The former Baldwin Filters manufacturing plant in Gothenburg will be purchased to help recruit a new employer, according to two community leaders.
Gothenburg Improvement Co., a volunteer economic development group, has signed a contract to buy the 100,000-square-foot plant from Baldwin.
The company relocated its operations and jobs to its Kearney headquarters late last year.
Baldwin announced its intentions in late 2017, giving Gothenburg leaders time to negotiate to buy the plant after it closed, GIC President Nate Wyatt said in a press release.
“We are excited for the opportunity to purchase this asset for the community of Gothenburg, and we have already begun marketing it to prospective businesses,” Wyatt said.
The economic development group has formally asked the city of Gothenburg to cover the purchase price with city sales tax proceeds.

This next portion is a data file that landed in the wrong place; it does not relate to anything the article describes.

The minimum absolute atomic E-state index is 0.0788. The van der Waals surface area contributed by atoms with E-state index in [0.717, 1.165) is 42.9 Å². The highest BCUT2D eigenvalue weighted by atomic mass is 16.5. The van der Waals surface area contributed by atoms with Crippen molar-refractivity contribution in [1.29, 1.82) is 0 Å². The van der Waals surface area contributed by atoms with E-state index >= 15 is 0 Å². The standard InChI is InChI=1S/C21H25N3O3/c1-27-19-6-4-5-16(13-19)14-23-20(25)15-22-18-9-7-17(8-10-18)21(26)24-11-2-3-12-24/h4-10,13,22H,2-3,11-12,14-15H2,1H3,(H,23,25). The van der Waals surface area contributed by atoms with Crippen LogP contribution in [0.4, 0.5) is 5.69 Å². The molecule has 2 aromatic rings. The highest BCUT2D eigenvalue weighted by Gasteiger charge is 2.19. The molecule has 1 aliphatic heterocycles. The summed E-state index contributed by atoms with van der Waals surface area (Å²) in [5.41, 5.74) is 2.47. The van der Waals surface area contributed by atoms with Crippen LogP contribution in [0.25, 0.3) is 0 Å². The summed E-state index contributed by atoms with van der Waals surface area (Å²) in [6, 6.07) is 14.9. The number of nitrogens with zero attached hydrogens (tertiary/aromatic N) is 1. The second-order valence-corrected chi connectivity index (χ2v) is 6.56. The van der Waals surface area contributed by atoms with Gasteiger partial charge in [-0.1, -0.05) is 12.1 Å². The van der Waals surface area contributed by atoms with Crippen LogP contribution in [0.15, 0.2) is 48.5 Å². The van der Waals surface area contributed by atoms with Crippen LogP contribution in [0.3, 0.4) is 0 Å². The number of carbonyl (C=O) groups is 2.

City voters overwhelmingly agreed in February 2018 to dedicate part of their sales tax proceeds to economic development under Legislative Bill 840, enacted in 1991, the same year the Baldwin plant opened.
Gothenburg won a three-way battle with other west-central Nebraska communities when Baldwin decided to expand.
The firm, which makes heavy-duty filters, was founded in Wisconsin in 1936 but relocated in 1953 to a portion of the former Kearney Army Air Base.
Its plant there dates to 1963.
Wyatt and Mayor Joyce Hudson said purchase of the former Baldwin plant will give Gothenburg the best chance to extend its history of economic development success.
Gothenburg Improvement Co. played a significant role in recruiting a half-dozen other employers to town, most notably Frito-Lay and Monsanto.
“If nothing else, this (purchase) shows the importance that Gothenburg residents place on taking care of our own,” Hudson said in the press release.
“As a community, approving the LB 840 measure was a way to say we care about those (employees) who were impacted by the Baldwin announcement and want to do something about it.”